3 of the best exercises to help build six-pack abs, according to a bodybuilder and physique coach

·4 min read
Cliff Wilson
Abs become more visible the leaner you get — but this may not be sustainable for some people, Cliff Wilson said.Cliff Wilson
  • Exercises like weighed sit-ups and lying leg raises can help build defined abs, physique coach Cliff Wilson said.

  • You should train the abs like you train any other muscle by adding resistance, he said.

  • To lose fat, it's important to be eat in a calorie deficit and be patient.

Resistance-based ab training, a well-balanced diet, and patience are the three key factors to nail if you want to sculpt a six-pack, according to bodybuilder and physique coach Cliff Wilson.

Wilson, who has worked with dozens of professional physique athletes and competed in bodybuilding shows himself, told Insider that his three favorite exercises for abs are weighed sit-ups, cable crunches, and lying leg-raises.

However, your abs won't be visible if you don't shed fat by eating in a calorie deficit, and it's important to give yourself lots of time and remember that genetics play a big role, he said.

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Adding resistance to ab exercises is key

Wilson recommends these three ab exercises for sculpted and strong abs:

1. Weighted sit-ups

Weighted sit-ups are a great exercise, according to Wilson.

If you can do 20-30 bodyweight sit-ups, start holding a weight on your chest to increase the resistance, he said.

2. Lying leg-raises

Lie on your back with your legs stretched out. Lift your legs, keeping them straight and together, until your bum lifts off the floor. Keep your back flat to the ground. Slowly lower your legs back down and repeat.

Wilson is a fan of lying leg-raises for engaging the lower abdominal muscles. If these are too easy, try hanging leg-raises, as recommended by bodybuilder Sunny Andrews.

3. Cable crunches

Cable crunches are one of Wilson's favorites because it's easy to add resistance, he said.

"Kneel in front of a cable machine facing away, hold the rope on your shoulders, and crunch downward," Wilson explained.

 

While many weight lifters employ progressive overload, which means gradually increasing the weights or reps, on most exercises to build muscle and strength, Wilson said that often people forget that abs should be trained the same way.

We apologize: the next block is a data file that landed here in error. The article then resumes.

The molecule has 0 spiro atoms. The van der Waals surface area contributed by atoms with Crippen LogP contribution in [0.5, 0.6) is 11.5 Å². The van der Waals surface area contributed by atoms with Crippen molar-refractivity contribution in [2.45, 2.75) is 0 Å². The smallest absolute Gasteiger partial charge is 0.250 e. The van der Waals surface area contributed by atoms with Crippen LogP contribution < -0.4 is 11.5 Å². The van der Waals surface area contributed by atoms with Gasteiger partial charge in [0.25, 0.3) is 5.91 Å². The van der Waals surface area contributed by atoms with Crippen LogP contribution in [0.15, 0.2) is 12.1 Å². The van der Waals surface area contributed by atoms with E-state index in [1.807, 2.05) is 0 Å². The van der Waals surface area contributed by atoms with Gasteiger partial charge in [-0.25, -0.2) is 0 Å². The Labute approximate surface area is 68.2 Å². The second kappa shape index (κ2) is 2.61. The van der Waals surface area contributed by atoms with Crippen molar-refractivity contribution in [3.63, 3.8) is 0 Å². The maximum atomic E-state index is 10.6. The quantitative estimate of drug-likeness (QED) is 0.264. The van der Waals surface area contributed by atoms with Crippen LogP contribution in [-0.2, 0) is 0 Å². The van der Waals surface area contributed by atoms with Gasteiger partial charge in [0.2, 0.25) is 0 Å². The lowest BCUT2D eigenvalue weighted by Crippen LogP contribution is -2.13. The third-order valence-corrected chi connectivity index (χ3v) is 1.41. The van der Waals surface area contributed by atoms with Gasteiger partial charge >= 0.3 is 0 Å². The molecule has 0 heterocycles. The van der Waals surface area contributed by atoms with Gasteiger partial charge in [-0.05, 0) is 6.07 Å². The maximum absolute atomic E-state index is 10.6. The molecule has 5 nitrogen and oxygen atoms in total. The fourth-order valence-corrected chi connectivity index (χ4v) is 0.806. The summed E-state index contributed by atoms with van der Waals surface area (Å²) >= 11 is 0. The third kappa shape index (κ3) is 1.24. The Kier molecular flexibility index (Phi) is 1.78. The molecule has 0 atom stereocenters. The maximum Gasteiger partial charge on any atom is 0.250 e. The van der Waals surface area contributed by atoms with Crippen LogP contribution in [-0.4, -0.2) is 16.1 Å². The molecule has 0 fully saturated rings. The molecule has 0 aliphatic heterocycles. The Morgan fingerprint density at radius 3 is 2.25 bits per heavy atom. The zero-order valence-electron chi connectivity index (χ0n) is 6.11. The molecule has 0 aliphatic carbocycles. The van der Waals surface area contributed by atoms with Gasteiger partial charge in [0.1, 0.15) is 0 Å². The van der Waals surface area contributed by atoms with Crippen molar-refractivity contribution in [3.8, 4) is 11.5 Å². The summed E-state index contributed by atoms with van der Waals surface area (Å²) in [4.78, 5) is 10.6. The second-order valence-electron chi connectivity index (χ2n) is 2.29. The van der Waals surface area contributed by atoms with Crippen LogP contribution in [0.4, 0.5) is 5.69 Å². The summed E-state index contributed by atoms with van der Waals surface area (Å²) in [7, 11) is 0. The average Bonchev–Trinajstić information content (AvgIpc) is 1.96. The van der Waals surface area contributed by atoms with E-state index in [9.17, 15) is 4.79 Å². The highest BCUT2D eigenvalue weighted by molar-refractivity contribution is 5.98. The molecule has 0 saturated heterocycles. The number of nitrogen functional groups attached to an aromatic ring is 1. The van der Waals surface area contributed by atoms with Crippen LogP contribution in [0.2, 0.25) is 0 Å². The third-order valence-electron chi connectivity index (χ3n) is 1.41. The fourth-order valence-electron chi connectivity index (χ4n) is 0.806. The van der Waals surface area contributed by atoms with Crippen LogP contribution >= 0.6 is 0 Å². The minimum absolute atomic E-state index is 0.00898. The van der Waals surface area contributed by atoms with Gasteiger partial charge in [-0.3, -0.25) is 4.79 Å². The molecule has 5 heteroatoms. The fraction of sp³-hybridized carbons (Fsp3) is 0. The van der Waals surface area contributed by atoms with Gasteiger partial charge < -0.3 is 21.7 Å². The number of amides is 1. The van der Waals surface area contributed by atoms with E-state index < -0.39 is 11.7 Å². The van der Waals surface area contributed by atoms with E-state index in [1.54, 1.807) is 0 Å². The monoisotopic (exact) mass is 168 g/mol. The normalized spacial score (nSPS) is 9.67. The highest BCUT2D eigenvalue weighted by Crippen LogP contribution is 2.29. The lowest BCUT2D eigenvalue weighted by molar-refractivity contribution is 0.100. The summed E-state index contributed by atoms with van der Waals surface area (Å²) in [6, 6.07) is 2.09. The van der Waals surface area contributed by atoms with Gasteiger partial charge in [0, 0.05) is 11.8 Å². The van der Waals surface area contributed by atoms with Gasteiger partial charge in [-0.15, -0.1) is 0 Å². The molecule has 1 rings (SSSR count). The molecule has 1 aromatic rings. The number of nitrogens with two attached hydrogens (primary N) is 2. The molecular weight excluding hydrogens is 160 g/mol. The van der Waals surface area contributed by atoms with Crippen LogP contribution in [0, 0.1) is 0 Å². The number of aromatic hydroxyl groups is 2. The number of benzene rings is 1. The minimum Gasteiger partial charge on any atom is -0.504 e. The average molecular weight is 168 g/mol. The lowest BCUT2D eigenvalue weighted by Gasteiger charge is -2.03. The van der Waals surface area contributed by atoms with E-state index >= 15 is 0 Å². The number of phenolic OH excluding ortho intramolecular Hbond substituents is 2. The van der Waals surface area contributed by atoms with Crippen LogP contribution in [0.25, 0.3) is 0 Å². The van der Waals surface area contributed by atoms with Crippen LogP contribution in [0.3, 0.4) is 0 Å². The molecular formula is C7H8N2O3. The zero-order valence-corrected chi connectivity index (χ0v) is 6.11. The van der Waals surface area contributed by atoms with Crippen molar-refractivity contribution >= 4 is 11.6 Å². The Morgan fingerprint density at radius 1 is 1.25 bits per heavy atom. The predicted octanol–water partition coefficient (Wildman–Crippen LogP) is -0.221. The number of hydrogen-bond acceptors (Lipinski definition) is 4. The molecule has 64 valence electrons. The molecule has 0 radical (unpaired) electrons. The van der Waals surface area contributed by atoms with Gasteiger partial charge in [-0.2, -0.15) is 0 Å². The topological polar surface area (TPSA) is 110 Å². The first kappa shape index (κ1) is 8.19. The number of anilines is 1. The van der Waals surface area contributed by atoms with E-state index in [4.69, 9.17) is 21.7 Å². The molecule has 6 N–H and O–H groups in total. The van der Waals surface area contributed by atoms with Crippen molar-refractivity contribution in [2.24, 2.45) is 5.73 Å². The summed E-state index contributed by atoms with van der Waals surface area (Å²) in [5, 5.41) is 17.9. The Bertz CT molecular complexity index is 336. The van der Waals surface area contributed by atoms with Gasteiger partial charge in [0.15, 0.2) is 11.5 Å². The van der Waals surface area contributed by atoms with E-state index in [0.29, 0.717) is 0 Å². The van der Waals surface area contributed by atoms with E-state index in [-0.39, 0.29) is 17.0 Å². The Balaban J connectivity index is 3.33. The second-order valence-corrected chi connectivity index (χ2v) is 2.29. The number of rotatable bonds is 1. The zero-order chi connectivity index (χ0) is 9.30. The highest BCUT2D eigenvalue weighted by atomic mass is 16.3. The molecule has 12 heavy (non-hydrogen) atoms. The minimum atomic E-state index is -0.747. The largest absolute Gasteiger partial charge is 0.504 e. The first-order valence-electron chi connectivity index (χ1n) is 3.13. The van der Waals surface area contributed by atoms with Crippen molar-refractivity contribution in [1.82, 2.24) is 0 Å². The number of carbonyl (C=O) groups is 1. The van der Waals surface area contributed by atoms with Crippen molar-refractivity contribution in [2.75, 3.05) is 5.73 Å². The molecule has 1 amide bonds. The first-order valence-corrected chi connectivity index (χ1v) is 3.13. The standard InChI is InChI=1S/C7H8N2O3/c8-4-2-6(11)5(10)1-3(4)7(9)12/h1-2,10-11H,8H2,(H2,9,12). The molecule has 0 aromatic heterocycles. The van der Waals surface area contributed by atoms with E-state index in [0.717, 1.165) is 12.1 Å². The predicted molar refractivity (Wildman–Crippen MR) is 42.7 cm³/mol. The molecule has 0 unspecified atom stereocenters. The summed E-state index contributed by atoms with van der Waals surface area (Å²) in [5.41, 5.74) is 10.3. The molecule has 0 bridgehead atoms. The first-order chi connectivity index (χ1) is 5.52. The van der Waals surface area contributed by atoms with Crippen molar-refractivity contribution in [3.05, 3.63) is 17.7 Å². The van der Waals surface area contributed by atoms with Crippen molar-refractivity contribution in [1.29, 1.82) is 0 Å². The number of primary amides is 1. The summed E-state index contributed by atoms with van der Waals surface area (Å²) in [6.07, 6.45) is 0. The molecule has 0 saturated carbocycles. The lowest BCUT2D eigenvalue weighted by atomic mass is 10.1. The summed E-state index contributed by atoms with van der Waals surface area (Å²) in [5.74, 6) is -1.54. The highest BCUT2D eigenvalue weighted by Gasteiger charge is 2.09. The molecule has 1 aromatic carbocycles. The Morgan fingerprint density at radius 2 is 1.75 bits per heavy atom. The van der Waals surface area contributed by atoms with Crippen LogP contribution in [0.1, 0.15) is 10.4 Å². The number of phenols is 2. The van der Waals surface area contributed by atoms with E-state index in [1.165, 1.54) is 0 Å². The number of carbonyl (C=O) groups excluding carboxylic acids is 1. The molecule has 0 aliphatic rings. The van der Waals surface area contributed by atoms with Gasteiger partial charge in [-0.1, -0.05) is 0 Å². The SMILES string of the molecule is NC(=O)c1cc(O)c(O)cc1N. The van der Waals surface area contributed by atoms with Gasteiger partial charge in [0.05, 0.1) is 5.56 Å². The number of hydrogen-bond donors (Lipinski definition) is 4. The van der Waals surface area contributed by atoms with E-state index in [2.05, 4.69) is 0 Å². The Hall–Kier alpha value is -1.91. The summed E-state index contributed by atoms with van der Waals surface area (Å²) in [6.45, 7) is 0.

"Abs are just like every other muscle group in that they respond well to added weight," he said.

Wilson says some people add more and more reps which can lead to an hour-long ab routine, when you only need 15-20 minutes for a great abdominal workout.

"If you are providing sufficient resistance and intensity, it doesn't need to be that complicated," he said.

Training is only one part of building visible abs

While building the muscle of your abs will help them show, Wilson said "training is only a small part of the picture."

Revealing abs is more about losing the fat on top, he said.

To do this, he recommends counting calories to ensure you're in a deficit, eating plenty of protein, and taking your time, because most people underestimate how much fat they have to lose on their stomach, he said.

Spot-fat reduction is impossible, and you may lose fat from other body parts first, Wilson said.

"We have fat on a lot more areas of our bodies than people realize," he said. "You have fat on your hands, wrists, head, neck, feet. And sometimes when we're dieting, our body will take it from those places, not necessarily from our abs right away, so give yourself plenty of time to lose it."

Genetics play a big role

People have different storage patterns for body fat.

"Some people will store more in their legs, some people more in their glutes, some in their hips and some in their abdomen," Wilson said.

If you carry more fat on your stomach, it doesn't mean you can never have visible abs, but you'll probably have to diet for longer, and it may not be sustainable, he said.

"It might be a look to get to for summer, and then you're going to have to let it go if you want to feel your best and perform your best in the gym," he said.

Read the original article on Insider